Since its inception, the IPL has never been sold or bought in half-measures. Its approach has always been full-throttle, top-volume. Appropriately, then, an assessment of season four must avoid waffling around the half-empty or half-full. Is 2011 to be remembered for the fireworks on the final night at the Yellow Sea of Chepauk? Or the acreage of empty stands at the Wankhede three nights in a row, representative of the general spectator turnout of six weeks? The dazzle of Chris Gayle? Or the Shane Warne-Sanjay Dixit skirmish? Or even more, the dramatic drop in TV ratings from last season? Or should it be the clues sent out to the world by the BCCI and Indian players over next month's tour of the West Indies?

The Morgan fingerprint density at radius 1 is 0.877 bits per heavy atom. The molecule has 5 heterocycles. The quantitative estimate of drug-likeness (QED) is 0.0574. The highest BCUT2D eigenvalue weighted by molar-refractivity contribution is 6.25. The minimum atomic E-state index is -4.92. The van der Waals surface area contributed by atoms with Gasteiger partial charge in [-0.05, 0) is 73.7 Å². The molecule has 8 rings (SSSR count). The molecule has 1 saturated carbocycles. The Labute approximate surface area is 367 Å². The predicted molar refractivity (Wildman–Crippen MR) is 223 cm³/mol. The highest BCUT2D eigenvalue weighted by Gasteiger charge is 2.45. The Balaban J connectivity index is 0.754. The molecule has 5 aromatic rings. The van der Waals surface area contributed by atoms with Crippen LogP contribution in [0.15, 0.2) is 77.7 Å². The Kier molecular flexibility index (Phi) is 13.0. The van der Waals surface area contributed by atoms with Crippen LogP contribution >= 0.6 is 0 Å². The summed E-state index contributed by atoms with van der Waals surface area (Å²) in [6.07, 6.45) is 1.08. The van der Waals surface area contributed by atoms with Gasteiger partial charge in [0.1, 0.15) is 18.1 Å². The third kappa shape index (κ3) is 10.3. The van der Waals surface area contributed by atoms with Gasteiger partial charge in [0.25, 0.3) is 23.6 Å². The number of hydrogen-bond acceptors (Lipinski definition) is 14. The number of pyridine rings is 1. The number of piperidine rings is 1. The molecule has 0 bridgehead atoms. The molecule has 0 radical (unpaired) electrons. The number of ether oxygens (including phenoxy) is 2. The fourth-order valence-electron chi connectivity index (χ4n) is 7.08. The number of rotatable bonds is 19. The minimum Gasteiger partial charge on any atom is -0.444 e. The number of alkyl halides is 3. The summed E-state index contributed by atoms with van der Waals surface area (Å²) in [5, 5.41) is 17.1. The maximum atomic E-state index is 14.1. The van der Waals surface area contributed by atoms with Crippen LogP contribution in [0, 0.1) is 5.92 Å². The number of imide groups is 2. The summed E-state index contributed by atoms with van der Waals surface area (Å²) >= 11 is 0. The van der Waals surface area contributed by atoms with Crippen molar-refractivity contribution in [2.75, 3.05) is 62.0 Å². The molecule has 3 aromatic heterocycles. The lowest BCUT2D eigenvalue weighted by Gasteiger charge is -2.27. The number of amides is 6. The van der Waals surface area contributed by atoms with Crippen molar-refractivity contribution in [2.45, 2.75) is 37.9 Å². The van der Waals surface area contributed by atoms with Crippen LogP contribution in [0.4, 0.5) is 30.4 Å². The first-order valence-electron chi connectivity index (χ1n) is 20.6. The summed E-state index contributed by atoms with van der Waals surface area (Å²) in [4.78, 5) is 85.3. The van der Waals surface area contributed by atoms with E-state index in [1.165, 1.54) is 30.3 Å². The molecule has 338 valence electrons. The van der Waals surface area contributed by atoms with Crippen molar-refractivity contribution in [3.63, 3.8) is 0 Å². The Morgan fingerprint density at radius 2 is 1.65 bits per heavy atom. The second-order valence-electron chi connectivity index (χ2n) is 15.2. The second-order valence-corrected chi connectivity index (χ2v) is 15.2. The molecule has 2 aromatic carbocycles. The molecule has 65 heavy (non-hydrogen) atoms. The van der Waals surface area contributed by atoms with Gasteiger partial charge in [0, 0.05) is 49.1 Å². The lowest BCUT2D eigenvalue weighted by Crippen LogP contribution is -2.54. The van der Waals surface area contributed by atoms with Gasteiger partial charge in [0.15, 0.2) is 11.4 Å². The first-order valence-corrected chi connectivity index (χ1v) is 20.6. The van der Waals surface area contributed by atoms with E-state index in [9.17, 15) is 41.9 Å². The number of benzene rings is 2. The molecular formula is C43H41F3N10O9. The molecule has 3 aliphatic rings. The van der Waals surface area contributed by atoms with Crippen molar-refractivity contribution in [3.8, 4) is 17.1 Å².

Regardless of what its own "stakeholders" choose as the flavour of their season - sagacity or smugness - 2011 will be regarded as the IPL's "Moving Season". If "moving day" in cricket and golf are about momentum swings and the emergence of contenders, IPL's Moving Season will dictate the future course of the event.
They can, of course, opt for the old "if it ain't broke...", and there's much about the IPL that ain't broke. It still remains cricket's golden goose, with generous salary packets for over 200 overseas and Indian players. The IPL's largest financial deals, starting with franchise ownerships and TV revenues, are tied in for another six years. It features the involvement of some of India's largest corporate houses, men and women with deep pockets and both a love of the limelight and a nose for profit. The IPL can still produce several moments of eye-catching cricket - individual blinders, crafty bowling plans, impossible catches, delicious UltraMotion replays of on-field action.